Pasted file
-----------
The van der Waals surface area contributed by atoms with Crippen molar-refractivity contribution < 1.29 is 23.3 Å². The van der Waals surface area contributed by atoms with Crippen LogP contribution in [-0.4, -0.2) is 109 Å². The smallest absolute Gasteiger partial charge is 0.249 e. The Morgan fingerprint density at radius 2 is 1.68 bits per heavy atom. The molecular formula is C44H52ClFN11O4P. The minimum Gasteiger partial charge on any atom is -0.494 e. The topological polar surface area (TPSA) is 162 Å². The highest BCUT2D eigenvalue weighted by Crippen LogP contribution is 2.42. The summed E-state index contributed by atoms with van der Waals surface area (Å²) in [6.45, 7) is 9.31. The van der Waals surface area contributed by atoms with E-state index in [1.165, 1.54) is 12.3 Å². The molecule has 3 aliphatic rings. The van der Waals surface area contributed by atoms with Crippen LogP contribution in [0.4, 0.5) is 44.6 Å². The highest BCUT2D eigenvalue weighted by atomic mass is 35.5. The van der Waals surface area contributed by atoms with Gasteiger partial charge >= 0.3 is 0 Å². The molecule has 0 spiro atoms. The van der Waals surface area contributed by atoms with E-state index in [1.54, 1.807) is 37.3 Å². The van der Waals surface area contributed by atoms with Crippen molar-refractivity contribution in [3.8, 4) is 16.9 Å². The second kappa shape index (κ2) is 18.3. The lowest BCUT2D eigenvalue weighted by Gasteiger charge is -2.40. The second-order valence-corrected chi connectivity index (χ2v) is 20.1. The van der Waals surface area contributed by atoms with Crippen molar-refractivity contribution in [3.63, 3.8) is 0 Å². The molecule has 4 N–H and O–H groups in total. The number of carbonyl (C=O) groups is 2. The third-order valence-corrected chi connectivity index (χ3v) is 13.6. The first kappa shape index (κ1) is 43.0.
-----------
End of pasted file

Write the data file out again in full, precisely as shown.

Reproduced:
The van der Waals surface area contributed by atoms with Crippen molar-refractivity contribution < 1.29 is 23.3 Å². The van der Waals surface area contributed by atoms with Crippen LogP contribution in [-0.4, -0.2) is 109 Å². The smallest absolute Gasteiger partial charge is 0.249 e. The Morgan fingerprint density at radius 2 is 1.68 bits per heavy atom. The molecular formula is C44H52ClFN11O4P. The minimum Gasteiger partial charge on any atom is -0.494 e. The topological polar surface area (TPSA) is 162 Å². The highest BCUT2D eigenvalue weighted by Crippen LogP contribution is 2.42. The summed E-state index contributed by atoms with van der Waals surface area (Å²) in [6.45, 7) is 9.31. The van der Waals surface area contributed by atoms with E-state index in [1.165, 1.54) is 12.3 Å². The molecule has 3 aliphatic rings. The van der Waals surface area contributed by atoms with Crippen LogP contribution in [0.4, 0.5) is 44.6 Å². The highest BCUT2D eigenvalue weighted by atomic mass is 35.5. The van der Waals surface area contributed by atoms with Gasteiger partial charge >= 0.3 is 0 Å². The molecule has 0 spiro atoms. The van der Waals surface area contributed by atoms with E-state index in [1.54, 1.807) is 37.3 Å². The van der Waals surface area contributed by atoms with Crippen molar-refractivity contribution in [3.8, 4) is 16.9 Å². The second kappa shape index (κ2) is 18.3. The lowest BCUT2D eigenvalue weighted by Gasteiger charge is -2.40. The second-order valence-corrected chi connectivity index (χ2v) is 20.1. The van der Waals surface area contributed by atoms with Crippen molar-refractivity contribution in [3.63, 3.8) is 0 Å². The molecule has 4 N–H and O–H groups in total. The number of carbonyl (C=O) groups is 2. The third-order valence-corrected chi connectivity index (χ3v) is 13.6. The first kappa shape index (κ1) is 43.0.